If you want to understand the Silly Season politics of the Obama campaign, all the binders of women, the bayonets and horses and the star of an HBO series cutting an ad for Obama, then you need to understand that much of this isn’t aimed at you. Or even at the swing voter. It’s aimed at jump-starting enthusiasm in the Mediacracy.
And the enthusiasm gap is very real. The media is still pulling for Obama, but it’s doing it with all the enthusiasm of writing a McGovern obituary.
The Washington Post’s endorsement of Obama is a case in point. It’s an obligatory piece of onion skin that fails to lay out what Obama has really done to deserve a second term, but instead attacks Romney, mildly, for refusing to raise taxes. The Post gives Obama credit for steadying the economy with the Dow Jones as the only metric. There are nods to ObamaCare and the pre-election gay rights spree, but there are far more criticisms.
WaPo concedes that Obama didn’t make the tough decisions on fiscal matters, blew Iraq and Afghanistan, and didn’t live up to his promises. It closes by repeating the Obama campaign’s talking points against Romney, that there’s no way of knowing what he believes and that Obama will be able to work better with Republicans who will be “chastened” by their defeat. This is wishful thinking on both their parts.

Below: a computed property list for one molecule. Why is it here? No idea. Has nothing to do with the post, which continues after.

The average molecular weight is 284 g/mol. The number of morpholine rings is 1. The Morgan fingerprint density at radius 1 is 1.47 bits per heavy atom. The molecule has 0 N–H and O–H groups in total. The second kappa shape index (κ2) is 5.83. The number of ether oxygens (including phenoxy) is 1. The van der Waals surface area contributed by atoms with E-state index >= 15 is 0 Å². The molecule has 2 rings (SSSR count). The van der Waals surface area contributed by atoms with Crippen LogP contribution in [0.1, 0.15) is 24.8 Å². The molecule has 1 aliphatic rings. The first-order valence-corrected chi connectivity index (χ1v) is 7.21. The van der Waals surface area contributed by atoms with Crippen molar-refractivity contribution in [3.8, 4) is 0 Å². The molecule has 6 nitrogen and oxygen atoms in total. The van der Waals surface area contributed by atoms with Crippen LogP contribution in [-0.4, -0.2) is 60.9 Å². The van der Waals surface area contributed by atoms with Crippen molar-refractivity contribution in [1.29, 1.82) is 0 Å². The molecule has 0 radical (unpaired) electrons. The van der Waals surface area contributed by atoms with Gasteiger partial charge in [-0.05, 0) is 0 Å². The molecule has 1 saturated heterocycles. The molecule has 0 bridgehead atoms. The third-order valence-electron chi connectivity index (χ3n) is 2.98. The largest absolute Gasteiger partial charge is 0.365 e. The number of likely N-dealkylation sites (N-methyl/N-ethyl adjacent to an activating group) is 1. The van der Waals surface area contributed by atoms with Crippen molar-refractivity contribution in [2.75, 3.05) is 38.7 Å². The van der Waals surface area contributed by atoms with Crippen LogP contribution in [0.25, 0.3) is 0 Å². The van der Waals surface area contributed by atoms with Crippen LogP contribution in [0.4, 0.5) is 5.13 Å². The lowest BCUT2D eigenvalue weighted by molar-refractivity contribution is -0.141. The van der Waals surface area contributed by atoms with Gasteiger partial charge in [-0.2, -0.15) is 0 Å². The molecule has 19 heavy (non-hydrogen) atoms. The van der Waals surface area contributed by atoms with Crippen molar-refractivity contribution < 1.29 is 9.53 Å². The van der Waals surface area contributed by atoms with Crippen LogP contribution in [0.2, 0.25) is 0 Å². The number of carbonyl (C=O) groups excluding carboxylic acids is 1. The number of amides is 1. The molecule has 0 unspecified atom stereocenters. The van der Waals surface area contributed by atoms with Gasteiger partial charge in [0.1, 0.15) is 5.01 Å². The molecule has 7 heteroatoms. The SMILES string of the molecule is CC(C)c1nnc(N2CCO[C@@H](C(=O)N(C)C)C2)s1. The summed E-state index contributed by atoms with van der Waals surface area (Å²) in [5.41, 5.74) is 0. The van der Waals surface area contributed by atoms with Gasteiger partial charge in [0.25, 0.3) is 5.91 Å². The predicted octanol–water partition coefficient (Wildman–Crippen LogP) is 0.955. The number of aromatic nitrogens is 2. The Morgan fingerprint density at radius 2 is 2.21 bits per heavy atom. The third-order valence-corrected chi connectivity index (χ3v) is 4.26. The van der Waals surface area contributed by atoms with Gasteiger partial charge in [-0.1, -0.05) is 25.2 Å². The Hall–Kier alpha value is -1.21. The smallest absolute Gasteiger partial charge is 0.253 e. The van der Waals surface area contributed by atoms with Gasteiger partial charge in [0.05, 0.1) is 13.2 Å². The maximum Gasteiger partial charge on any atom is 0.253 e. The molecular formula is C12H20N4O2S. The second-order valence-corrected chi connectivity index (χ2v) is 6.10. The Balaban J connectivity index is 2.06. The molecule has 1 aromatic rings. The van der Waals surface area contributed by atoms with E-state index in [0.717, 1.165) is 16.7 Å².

But what is notable about the Washington Post endorsement is not what is there, but what isn’t there. And the easiest way to see that is by comparing their 2012 endorsement to their 2008 endorsement which described Obama as “a man of supple intelligence, with a nuanced grasp of complex issues and evident skill at conciliation and consensus-building.”
Peering into the future, the Post promised us that Obama would “respond to the economic crisis with a healthy respect for markets” and “maintain U.S. leadership and engagement, continue the fight against terrorists, and wage vigorous diplomacy on behalf of U.S. values and interests”.
While the 2012 endorsement ridicules Romney for warning about the Russian threat, the 2008 endorsement warned of threats from, “an unstable, nuclear-armed Pakistan; a resurgent Russia menacing its neighbors”.
The endorsement concluded with a gushing overflow more fit for a celebrity profile. “Mr. Obama’s temperament is unlike anything we’ve seen on the national stage in many years. He is deliberate but not indecisive; eloquent but a master of substance and detail; preternaturally confident but eager to hear opposing points of view. He has inspired millions of voters of diverse ages and races, no small thing in our often divided and cynical country.”
But now the inspiration is gone. The 2012 endorsement closes by saying that Obama, “understands the urgency of the problems as well as anyone in the country.”
Perhaps we should give “anyone in the country” a shot.